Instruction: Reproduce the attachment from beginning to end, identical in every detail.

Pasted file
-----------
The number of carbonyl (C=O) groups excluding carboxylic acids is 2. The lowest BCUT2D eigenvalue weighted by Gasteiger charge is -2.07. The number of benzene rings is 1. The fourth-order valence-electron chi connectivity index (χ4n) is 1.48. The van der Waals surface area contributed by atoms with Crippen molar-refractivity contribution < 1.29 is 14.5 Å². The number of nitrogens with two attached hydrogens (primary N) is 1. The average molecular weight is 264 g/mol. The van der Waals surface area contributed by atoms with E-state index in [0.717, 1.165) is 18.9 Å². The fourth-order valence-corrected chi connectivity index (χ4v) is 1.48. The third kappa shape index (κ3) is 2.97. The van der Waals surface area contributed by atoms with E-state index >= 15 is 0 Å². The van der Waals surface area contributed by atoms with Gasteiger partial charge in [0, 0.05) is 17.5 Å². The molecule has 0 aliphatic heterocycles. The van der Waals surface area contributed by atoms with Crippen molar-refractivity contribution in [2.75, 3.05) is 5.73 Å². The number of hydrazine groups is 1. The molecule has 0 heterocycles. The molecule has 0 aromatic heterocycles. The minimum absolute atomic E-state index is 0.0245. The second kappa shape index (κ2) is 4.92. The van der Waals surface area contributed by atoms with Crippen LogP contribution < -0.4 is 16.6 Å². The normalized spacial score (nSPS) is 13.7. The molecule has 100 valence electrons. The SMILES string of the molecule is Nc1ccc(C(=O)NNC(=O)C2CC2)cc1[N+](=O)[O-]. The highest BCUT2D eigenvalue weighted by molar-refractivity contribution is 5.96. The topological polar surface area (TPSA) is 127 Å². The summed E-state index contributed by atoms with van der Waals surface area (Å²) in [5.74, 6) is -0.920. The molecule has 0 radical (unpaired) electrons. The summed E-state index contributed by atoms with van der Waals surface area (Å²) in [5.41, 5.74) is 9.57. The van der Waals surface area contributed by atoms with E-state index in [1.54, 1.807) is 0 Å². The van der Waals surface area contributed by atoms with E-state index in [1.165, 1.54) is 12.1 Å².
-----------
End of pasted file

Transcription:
The number of carbonyl (C=O) groups excluding carboxylic acids is 2. The lowest BCUT2D eigenvalue weighted by Gasteiger charge is -2.07. The number of benzene rings is 1. The fourth-order valence-electron chi connectivity index (χ4n) is 1.48. The van der Waals surface area contributed by atoms with Crippen molar-refractivity contribution < 1.29 is 14.5 Å². The number of nitrogens with two attached hydrogens (primary N) is 1. The average molecular weight is 264 g/mol. The van der Waals surface area contributed by atoms with E-state index in [0.717, 1.165) is 18.9 Å². The fourth-order valence-corrected chi connectivity index (χ4v) is 1.48. The third kappa shape index (κ3) is 2.97. The van der Waals surface area contributed by atoms with E-state index >= 15 is 0 Å². The van der Waals surface area contributed by atoms with Gasteiger partial charge in [0, 0.05) is 17.5 Å². The molecule has 0 aliphatic heterocycles. The van der Waals surface area contributed by atoms with Crippen molar-refractivity contribution in [2.75, 3.05) is 5.73 Å². The number of hydrazine groups is 1. The molecule has 0 heterocycles. The molecule has 0 aromatic heterocycles. The minimum absolute atomic E-state index is 0.0245. The second kappa shape index (κ2) is 4.92. The van der Waals surface area contributed by atoms with Crippen LogP contribution < -0.4 is 16.6 Å². The normalized spacial score (nSPS) is 13.7. The molecule has 100 valence electrons. The SMILES string of the molecule is Nc1ccc(C(=O)NNC(=O)C2CC2)cc1[N+](=O)[O-]. The highest BCUT2D eigenvalue weighted by molar-refractivity contribution is 5.96. The topological polar surface area (TPSA) is 127 Å². The summed E-state index contributed by atoms with van der Waals surface area (Å²) in [5.74, 6) is -0.920. The molecule has 0 radical (unpaired) electrons. The summed E-state index contributed by atoms with van der Waals surface area (Å²) in [5.41, 5.74) is 9.57. The van der Waals surface area contributed by atoms with E-state index in [1.54, 1.807) is 0 Å². The van der Waals surface area contributed by atoms with E-state index in [1.165, 1.54) is 12.1 Å².